is a nonresident senior associate in the Asia Program of the Carnegie Endowment for International Peace. He was the first holder of the Tun Hussein Onn Chair in International Studies at the Institute of Strategic and International Studies in Kuala Lumpur, Malaysia. Prior to that he was Distinguished Senior Fellow at the East-West Center, founding director of East-West Center Washington and director of the integrated research program in East-West Center Honolulu. Alagappa has written numerous articles for leading journals and is author of more than ten books. His recent publications include: Nation Making in Asia: From Ethnic to Civic Nations? (Institute of Strategic and International Studies Malaysia), The Long Shadow: Nuclear Weapons and Security in 21st Century Asia (Stanford University Press), Civil Society and Political Change in Asia: Expanding and Contracting Democratic Change (Stanford University Press), Asian Security Order: Instrumental and Normative Features (Stanford University Press), and Coercion and Governance: The Declining Political Role of the Military in Asia (Stanford University Press).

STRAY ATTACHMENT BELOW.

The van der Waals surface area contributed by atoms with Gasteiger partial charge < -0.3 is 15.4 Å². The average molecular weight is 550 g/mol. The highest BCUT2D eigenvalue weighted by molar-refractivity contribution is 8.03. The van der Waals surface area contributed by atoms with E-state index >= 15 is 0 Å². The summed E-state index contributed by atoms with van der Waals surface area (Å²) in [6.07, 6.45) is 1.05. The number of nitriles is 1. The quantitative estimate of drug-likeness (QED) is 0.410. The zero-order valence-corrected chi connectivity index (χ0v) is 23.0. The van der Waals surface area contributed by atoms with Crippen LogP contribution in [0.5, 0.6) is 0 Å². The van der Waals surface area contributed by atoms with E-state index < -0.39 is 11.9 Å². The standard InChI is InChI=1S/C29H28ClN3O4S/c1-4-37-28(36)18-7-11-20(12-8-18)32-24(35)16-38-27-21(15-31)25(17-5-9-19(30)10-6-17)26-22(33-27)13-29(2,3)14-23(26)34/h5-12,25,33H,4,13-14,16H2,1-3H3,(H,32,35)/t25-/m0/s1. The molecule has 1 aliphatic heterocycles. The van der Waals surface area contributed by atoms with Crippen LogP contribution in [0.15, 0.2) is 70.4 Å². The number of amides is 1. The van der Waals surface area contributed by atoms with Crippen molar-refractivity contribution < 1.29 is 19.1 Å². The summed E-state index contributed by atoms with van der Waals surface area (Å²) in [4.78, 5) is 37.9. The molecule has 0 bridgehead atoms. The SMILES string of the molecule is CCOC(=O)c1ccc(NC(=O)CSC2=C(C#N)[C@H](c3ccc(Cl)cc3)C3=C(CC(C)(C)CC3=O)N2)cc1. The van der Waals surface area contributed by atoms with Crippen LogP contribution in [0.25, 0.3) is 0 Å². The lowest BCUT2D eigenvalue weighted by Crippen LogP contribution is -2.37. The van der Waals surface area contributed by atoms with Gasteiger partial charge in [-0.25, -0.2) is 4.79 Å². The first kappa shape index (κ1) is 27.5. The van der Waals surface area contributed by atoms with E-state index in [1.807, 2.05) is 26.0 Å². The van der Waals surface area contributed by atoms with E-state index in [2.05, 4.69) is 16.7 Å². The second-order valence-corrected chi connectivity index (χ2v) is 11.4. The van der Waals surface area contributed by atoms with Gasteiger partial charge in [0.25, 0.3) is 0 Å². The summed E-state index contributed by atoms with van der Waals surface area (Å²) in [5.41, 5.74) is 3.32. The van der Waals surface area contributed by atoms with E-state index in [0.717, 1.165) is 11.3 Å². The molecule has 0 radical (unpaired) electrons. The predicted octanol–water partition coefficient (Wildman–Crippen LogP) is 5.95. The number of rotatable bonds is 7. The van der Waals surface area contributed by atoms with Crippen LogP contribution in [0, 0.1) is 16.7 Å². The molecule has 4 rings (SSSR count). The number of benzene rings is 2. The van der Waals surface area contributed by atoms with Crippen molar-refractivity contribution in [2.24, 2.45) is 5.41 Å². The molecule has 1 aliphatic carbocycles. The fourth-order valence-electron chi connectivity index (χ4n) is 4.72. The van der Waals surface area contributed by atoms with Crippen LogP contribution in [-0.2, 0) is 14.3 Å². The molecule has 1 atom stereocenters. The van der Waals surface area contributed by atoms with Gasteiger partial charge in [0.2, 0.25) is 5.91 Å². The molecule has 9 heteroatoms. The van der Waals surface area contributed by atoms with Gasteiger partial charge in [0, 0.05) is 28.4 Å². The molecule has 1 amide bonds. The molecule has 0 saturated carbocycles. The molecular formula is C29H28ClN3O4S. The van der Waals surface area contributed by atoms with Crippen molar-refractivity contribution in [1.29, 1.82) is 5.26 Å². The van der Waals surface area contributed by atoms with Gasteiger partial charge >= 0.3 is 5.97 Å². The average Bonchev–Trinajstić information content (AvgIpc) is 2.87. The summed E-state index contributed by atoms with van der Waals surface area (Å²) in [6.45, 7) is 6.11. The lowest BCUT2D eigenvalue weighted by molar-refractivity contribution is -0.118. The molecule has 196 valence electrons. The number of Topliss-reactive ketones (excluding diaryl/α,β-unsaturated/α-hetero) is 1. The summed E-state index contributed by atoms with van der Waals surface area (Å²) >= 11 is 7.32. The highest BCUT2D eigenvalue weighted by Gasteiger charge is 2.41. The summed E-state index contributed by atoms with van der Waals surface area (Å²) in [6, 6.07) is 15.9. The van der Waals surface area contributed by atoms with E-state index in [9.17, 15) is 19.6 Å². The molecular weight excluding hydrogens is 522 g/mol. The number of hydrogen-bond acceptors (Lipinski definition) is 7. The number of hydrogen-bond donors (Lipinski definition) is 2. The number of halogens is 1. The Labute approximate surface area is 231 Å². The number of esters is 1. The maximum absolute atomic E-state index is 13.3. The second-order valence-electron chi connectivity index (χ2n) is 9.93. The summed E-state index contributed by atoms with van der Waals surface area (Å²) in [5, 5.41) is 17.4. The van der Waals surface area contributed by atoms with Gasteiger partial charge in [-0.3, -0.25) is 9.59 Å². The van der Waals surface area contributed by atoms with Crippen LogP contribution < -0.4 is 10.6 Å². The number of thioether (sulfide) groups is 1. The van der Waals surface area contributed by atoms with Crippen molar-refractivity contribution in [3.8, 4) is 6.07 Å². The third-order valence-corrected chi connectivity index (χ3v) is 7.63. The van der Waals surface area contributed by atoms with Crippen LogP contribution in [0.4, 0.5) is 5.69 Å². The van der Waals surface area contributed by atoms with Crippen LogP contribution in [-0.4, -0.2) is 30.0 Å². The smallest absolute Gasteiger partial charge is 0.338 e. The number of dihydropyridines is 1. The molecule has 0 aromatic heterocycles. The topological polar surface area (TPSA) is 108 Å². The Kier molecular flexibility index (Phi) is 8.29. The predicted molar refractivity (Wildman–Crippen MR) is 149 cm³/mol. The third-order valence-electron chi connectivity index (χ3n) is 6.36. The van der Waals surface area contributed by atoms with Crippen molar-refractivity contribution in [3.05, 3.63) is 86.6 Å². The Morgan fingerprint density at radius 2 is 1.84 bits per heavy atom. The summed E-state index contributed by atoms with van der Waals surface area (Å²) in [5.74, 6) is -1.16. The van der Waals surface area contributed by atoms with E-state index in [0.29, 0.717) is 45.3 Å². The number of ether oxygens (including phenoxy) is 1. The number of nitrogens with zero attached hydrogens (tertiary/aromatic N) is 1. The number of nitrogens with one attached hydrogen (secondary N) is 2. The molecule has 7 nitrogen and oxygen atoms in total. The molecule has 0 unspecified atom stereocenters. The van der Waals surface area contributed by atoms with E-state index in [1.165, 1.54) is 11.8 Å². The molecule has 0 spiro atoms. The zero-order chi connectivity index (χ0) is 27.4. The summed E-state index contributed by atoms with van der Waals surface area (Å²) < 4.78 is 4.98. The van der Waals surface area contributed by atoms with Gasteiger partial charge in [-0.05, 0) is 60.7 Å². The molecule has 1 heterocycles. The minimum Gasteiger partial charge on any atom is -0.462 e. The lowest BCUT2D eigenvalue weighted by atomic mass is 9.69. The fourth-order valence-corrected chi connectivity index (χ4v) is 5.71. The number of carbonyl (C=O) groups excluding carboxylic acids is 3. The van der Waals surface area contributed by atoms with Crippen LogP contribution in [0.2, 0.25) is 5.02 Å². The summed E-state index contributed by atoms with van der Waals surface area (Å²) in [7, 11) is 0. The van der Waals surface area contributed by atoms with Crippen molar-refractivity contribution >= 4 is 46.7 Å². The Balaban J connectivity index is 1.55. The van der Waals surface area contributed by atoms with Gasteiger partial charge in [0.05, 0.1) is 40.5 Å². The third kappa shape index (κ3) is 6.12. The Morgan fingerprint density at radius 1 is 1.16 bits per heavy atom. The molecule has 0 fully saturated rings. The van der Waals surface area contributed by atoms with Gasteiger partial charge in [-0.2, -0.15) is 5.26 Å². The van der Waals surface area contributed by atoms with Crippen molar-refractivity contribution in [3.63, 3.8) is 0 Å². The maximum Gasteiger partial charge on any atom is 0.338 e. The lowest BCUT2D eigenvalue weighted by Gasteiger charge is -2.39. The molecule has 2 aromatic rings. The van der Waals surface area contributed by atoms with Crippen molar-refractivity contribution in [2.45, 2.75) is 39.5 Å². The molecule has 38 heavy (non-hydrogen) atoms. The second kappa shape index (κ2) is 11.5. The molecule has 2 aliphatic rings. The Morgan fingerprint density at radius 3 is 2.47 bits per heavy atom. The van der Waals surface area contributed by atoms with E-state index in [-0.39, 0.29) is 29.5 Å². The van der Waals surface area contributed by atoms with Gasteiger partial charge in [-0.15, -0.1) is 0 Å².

is Vernal Riffe Professor of Political Science and Professor of Sociology (courtesy) and Divisional Dean of Social and Behavioral Science at the Ohio State University. She directs the Program in Statistics and Methodology (PRISM). Box-Steffensmeier served as President of the Midwest Political Science Association and the Political Methodology Society as well as Treasurer of the American Political Science Association. She has twice received the Gosnell Award for the best work in political methodology and the Emerging Scholar Award of the Elections, Public Opinion, and Voting Behavior Section of the American Political Science Association in 2001. She was an inaugural Fellow of the Society for Political Methodology. Her articles have been published in top journals and she is the coauthor of Time Series Analysis for Social Scientists and Event History Modeling: A Guide for Social Scientists (Cambridge University Press) and coeditor of the Oxford Handbook of Political Methodology (Oxford University Press).